A CHILD sex offender, whose crimes went undetected for more than 25 years, has been jailed indefinitely.
Bucklands Beach resident Brett David Grinder, 41, was sentenced in Auckland High Court on Friday to preventive detention on 24 sexual charges involving 13 complainants. He had earlier pleaded guilty to the charges in Manukau District Court.
The offences, dated from 1976 to 2001, involved boys and girls aged under 17 and included several from the Howick and Pakuranga area.
Grinder befriended and then indecently assaulted his victims. His most recent known victim was sexually violated from age 5.
Justice Paul Heath said the charges represent “the tip of the iceberg” of Grinder’s offending.
Mr Heath said Grinder preyed on his victims, cultivating close relationships with young people, including members of a mixed hockey team he coached.
“Opportunities did not just arise, opportunities were created,” he said.
Grinder sat calmly in the dock as Crown Prosecutor Debra Bell read statements outlining shame, pain and suffering from the 13 young people, who can’t be identified, and their families.
Mrs Bell said one woman has flashbacks of the abuse and used alcohol to help her sleep while others suffered severe depression and had suicidal feelings.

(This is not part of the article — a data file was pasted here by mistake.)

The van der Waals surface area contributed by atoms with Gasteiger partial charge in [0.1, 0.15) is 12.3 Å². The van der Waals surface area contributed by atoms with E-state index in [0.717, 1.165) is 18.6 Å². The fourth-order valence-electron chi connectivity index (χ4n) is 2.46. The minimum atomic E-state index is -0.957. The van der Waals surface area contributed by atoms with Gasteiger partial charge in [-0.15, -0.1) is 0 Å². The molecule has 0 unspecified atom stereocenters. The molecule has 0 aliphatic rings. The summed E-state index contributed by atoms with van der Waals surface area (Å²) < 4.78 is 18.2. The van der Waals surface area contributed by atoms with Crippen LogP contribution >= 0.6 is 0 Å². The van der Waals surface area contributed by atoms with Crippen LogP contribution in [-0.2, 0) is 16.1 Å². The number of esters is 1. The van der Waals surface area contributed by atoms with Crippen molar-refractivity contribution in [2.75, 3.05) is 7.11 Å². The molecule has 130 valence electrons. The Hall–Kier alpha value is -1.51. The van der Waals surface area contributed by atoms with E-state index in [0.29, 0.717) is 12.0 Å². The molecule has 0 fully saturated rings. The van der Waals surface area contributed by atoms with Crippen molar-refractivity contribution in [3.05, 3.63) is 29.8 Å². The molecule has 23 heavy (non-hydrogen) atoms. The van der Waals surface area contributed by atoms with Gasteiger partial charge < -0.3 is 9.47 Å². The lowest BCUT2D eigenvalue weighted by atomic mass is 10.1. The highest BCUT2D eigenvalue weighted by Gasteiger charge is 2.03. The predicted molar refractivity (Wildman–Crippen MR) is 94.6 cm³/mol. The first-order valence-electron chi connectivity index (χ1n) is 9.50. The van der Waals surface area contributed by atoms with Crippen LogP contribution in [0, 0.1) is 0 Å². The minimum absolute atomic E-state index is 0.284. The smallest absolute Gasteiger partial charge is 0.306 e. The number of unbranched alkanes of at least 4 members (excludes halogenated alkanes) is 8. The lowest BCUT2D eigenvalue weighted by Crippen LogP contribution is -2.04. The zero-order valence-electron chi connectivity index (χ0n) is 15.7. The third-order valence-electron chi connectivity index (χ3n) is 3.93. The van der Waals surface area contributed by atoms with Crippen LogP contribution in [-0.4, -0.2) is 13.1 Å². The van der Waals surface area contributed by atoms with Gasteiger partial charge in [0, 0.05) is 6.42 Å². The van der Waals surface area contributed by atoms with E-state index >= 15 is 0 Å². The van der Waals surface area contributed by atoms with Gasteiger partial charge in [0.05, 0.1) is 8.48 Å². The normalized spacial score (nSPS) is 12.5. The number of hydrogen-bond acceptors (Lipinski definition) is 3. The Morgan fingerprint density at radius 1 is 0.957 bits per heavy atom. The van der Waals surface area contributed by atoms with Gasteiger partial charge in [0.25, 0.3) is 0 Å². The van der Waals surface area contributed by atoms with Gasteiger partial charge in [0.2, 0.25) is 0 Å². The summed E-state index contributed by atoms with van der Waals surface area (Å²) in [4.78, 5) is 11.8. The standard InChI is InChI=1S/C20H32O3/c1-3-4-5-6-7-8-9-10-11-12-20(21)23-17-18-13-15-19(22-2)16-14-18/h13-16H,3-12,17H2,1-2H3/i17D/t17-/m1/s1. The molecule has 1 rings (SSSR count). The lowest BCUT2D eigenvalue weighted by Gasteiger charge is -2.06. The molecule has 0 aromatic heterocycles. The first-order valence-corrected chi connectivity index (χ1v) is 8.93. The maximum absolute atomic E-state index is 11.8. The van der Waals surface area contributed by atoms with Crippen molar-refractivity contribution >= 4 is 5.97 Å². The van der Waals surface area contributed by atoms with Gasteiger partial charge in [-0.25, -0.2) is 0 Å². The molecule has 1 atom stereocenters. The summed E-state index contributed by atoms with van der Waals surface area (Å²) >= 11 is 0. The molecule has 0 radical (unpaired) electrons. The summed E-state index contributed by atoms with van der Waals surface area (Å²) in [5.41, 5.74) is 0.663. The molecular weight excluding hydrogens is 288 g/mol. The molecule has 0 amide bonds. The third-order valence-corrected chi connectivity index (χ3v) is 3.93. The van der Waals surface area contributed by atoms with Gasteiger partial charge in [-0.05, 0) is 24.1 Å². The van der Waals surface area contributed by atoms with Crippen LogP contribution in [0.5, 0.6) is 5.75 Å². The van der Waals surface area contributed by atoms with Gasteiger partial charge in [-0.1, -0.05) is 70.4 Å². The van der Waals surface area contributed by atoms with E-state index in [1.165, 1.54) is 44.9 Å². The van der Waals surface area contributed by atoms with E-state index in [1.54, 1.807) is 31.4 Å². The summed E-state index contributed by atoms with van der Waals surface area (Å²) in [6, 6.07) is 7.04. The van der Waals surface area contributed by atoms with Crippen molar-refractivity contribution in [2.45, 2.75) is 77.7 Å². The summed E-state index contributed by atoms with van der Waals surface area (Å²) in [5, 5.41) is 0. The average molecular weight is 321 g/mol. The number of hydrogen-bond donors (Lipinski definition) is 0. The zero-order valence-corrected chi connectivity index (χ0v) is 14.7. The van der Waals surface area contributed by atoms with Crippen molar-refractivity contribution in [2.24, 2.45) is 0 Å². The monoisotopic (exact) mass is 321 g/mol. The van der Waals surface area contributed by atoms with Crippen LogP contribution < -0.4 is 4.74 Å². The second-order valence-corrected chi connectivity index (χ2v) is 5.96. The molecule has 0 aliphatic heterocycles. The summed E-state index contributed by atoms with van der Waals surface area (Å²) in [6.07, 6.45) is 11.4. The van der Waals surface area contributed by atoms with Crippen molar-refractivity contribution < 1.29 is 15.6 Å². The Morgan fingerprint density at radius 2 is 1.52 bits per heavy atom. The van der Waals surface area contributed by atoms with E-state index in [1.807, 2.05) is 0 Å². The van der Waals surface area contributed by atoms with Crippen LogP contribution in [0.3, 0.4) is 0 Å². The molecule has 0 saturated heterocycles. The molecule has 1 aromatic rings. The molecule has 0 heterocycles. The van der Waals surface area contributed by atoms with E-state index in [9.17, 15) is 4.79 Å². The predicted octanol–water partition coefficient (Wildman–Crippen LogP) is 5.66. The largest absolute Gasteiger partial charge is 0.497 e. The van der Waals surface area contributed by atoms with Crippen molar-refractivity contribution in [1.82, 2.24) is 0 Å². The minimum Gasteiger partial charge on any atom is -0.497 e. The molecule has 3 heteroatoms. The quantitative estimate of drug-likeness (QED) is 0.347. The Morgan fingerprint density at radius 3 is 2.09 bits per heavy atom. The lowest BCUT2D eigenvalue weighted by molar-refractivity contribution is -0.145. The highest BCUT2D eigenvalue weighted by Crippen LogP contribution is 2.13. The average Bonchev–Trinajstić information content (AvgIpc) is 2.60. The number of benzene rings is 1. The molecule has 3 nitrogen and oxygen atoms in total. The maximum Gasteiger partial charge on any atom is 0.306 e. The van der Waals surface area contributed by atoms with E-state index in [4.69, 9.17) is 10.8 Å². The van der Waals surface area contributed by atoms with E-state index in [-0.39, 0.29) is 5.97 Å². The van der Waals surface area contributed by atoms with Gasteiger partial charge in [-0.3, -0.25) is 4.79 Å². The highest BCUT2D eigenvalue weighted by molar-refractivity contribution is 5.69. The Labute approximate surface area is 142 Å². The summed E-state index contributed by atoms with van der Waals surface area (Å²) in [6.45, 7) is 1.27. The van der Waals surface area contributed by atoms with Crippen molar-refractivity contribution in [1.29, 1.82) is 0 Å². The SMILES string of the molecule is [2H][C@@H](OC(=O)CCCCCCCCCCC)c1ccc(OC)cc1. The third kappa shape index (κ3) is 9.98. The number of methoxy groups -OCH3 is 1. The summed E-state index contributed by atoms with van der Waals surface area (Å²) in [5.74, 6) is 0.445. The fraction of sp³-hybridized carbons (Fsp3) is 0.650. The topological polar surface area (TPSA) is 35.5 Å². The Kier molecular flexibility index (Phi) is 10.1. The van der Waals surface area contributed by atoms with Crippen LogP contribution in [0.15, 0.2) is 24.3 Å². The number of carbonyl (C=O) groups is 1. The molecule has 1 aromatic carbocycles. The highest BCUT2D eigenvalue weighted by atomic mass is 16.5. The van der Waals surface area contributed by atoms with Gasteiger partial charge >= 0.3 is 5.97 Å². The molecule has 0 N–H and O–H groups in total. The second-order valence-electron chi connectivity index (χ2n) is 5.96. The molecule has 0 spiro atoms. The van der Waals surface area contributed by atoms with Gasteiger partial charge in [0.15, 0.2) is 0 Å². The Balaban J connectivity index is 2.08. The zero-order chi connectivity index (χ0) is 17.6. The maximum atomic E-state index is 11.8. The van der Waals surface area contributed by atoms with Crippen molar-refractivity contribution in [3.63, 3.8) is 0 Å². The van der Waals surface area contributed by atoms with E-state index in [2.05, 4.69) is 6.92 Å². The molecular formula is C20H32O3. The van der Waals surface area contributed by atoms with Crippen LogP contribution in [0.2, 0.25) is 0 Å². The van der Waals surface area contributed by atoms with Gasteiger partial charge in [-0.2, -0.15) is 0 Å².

Many have problems trusting others and difficulty maintaining relationships.
“The prisoner has been offending for the majority of his life,” said Mrs Bell. “There has been serious harm to the community.”
Outside the court, a local woman related to a victim said the family was seeking closure and the sentence helped them do that. “The emotion is all gone. We are elated but it’s all behind us now — he got justice, justice has been done,” she said.
“It’s sort of like recognition for the victims.”
Defence lawyer Adam Couchman said Grinder acknowledged he had a problem and had been in therapy for the past year. He argued Grinder can be rehabilitated and wanted a finite prison term imposed.
The number of victims and seriousness of the sexual crimes, and Grinder’s lack of remorse were key factors in handing down the preventive detention sentence, said Mr Heath.
“The law regards your offending as extremely serious,” Mr Heath said during sentencing.
“The victim statements make for depressing reading. Those who are now much older wear the scars of your offending.”
The sentence imprisons Grinder until a parole board deems he is safe to release back into the community. He isn’t eligible for parole for at least five years.